Back to Hell
So Doom is finally out. And, as we hoped for the longest time, Doom is brilliant. But whether you’re a returning fan of the original games, or a new enthusiast wanting to get in on all of this lighting-fast, skull-shakingly kinetic demon slaughter for the first time, there are things you need to know. You see, Doom is a very different game to pretty much anything else out there right now. In both campaign and multiplayer, it’s a unique proposition that requires you to relearn the book on FPS, whoever you are.
So it’s time to impart the knowledge. Ahead, you’ll find 11 key tips and approaches for rampaging your way through to Hell and back, and then nine more for effectively murdering your fellow Doomguys online upon your return. Doom is much more than ‘circle-strafe FTW’, and so there is much to learn. So let’s get started, shall we?
SINGLE PLAYER: For God’s sake, move
The first, second, third, fourth, and last thing you need to do in Doom is move. It comes before shooting, it comes before those skull-cracking Glory Kills, and it comes before even thinking about chainsawing anything in half. Because movement is the thing that facilitates your ability to do any of the above effectively.
Hold still, and Doom’s demons – whether high-flying rocket-slingers or ground-based melee specialists – are going to swarm you like wasps made of brimstone, lava and eternal torment (so wasps, then). You’ll get boxed in, you’ll get shot to pieces, and then you’ll die. Constant movement is your greatest weapon. Run, strafe, shimmy and leap. As long as you’re constantly shifting your position, you’ll keep Hell’s forces (just) at bay, and maintain an upper-hand of ever-changing firing angles and opportunities required to optimise your use of different weapons. This is how you do it. At its core, this is how you play Doom.
Don’t worry about focusing too much on one enemy
Leading off from that point, it will often be tempting to focus your aggression on the biggest enemy on the field until it’s dead. But that is not always wise. In fact, it is often the opposite. If you have that Hell Knight or Mancubus pinned down in a relatively secluded corner of the fight, by all means hammer it for a moment, but always remember that this strategy should be the exception, not the rule. If you’re holding a localised position, everything else on the battlefield is closing in on you. I promise you. It’s happening. And you don’t want that.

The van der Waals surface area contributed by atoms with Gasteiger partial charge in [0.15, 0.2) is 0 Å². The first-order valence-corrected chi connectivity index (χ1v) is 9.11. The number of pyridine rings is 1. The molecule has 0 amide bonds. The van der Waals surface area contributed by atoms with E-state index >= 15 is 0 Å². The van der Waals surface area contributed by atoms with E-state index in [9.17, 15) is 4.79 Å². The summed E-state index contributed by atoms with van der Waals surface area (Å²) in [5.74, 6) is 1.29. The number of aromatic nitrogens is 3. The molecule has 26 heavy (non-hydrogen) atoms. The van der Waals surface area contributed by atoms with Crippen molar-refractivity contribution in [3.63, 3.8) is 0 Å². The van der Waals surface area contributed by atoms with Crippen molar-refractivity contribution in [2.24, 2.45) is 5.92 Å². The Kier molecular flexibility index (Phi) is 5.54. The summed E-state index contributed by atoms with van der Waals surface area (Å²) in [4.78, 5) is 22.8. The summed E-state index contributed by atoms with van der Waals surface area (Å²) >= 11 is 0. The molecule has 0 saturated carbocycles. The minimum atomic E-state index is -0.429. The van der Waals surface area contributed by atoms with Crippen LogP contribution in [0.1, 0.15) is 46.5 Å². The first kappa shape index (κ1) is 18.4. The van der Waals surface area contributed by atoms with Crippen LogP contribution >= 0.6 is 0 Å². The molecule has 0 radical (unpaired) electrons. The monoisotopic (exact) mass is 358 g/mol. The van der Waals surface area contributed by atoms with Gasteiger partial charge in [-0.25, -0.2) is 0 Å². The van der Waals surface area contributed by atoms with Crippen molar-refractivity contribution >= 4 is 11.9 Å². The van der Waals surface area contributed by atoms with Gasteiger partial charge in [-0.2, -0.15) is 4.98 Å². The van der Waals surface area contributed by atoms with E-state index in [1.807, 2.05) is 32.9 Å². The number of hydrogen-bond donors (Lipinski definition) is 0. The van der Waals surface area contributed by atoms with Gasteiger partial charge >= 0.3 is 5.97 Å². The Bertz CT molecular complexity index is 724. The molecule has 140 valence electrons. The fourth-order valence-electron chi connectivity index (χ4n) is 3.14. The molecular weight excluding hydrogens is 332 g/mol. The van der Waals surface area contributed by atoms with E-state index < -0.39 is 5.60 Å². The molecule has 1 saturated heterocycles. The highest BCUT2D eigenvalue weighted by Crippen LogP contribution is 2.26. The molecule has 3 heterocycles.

Instead, hit-and-run is your best bet. Of course, you should do as much damage to the big guys as is safe to do so at any given moment – weapon-switching is your friend in this respect – but you should always be doing so while constantly roving of the fight area, hitting everything you can with whatever’s response is most appropriate. You’ll be much safer evading something dangerous than you will concentrating too long on killing it, and you’ll do much greater damage to the overall demon forces by spreading the pain around. Soften them up, and you’ll be amazed by how fast those big threats drop, all at the same time, toward the end of the battle. But there is an exception to this rule…
Identify any key players and take them out first
Many fights have a priority enemy that just has to go down as quickly as possible. But these aren’t always the biggest, most obvious monsters. Doom’s demons complement each other beautifully in terms of their abilities, and so, depending on the situation, the presence of almost any monster can massively amplify the threat of the overall opposition. The right demon in the wrong place can make all the difference in the world, and you need to be aware of which one that is at any given moment.